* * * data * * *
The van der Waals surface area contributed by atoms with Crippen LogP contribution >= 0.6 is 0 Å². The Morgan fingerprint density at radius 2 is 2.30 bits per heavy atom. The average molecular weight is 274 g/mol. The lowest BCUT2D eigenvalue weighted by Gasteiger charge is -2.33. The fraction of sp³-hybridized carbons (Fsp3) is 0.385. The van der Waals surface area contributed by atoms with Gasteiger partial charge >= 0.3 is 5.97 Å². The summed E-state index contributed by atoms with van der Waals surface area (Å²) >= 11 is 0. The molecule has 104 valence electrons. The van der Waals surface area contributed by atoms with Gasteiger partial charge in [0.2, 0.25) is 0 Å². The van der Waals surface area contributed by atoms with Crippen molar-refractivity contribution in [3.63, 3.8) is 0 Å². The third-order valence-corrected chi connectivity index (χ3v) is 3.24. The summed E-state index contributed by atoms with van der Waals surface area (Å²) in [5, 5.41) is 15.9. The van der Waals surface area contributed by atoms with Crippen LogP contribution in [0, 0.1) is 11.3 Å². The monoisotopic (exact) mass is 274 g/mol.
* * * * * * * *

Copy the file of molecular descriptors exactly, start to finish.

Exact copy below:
The van der Waals surface area contributed by atoms with Crippen LogP contribution >= 0.6 is 0 Å². The Morgan fingerprint density at radius 2 is 2.30 bits per heavy atom. The average molecular weight is 274 g/mol. The lowest BCUT2D eigenvalue weighted by Gasteiger charge is -2.33. The fraction of sp³-hybridized carbons (Fsp3) is 0.385. The van der Waals surface area contributed by atoms with Gasteiger partial charge >= 0.3 is 5.97 Å². The summed E-state index contributed by atoms with van der Waals surface area (Å²) >= 11 is 0. The molecule has 104 valence electrons. The van der Waals surface area contributed by atoms with Gasteiger partial charge in [0.2, 0.25) is 0 Å². The van der Waals surface area contributed by atoms with Crippen molar-refractivity contribution in [3.63, 3.8) is 0 Å². The third-order valence-corrected chi connectivity index (χ3v) is 3.24. The summed E-state index contributed by atoms with van der Waals surface area (Å²) in [5, 5.41) is 15.9. The van der Waals surface area contributed by atoms with Crippen LogP contribution in [0, 0.1) is 11.3 Å². The monoisotopic (exact) mass is 274 g/mol.